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Telemedicine is on the rise as providers seek ways to see patients while maintaining safe distances during the COVID-19 pandemic, but new data shows that the upward trend pre-dates 2020, according to an analysis released Wednesday by the National Council on Compensation Insurance.
The Boca Raton, Florida-based ratings agency found that 3.7 out of 1,000 patients saw their providers via remote technology in 2019 — a steady increase up from 1.4 in 2015. NCCI said it expects that number to rise dramatically, in line with overall health care trends, as highlighted in the analysis.
With the pandemic that saw more than 200% increases in telemedicine utilization, such “services have quickly changed from a lesser-used alternative delivery of treatment to a key medical tool,” the report states. “With possible benefits ranging from increasing efficiency of care to making specialists more easily accessible, this emerging option has the potential to positively affect an injured worker’s outcome. Telemedicine also faces limitations, such as the lack of face-to-face assessment, expensive implementation, and potential privacy concerns.”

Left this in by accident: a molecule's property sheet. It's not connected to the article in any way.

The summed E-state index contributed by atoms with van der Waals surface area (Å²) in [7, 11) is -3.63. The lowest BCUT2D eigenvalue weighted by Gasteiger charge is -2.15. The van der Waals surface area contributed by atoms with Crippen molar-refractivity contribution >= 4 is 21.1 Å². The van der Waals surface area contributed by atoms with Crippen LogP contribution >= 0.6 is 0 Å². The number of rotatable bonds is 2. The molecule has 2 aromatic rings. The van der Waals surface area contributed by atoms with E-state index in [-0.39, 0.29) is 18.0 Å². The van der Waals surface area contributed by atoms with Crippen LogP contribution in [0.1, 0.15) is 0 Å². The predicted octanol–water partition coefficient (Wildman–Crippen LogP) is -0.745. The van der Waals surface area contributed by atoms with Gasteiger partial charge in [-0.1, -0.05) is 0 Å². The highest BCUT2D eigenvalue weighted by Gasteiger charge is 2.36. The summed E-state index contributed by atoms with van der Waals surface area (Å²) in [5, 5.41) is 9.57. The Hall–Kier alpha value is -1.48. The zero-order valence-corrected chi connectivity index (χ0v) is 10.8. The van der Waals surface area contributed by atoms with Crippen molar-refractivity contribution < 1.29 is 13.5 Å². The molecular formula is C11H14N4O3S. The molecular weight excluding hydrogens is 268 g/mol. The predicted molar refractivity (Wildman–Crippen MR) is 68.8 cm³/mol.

Aiming to provider “baseline information” on the state of telemedicine services prior to the COVID-19 pandemic, NCCI said in its report that it has been monitoring temporary, emergency changes to state requirements that made it simpler for providers to work with patients remotely. Such changes included loosening technology requirements for providers and addressing fee schedules.
NCCI said it will continue to track the trend.
More insurance and workers compensation news on the coronavirus crisis here.
At least one state is clearing the way for more telemedicine visits in workers compensation to limit contact between individuals in light of coronavirus quarantines and at least two providers of services for injured workers are increasing remote offerings.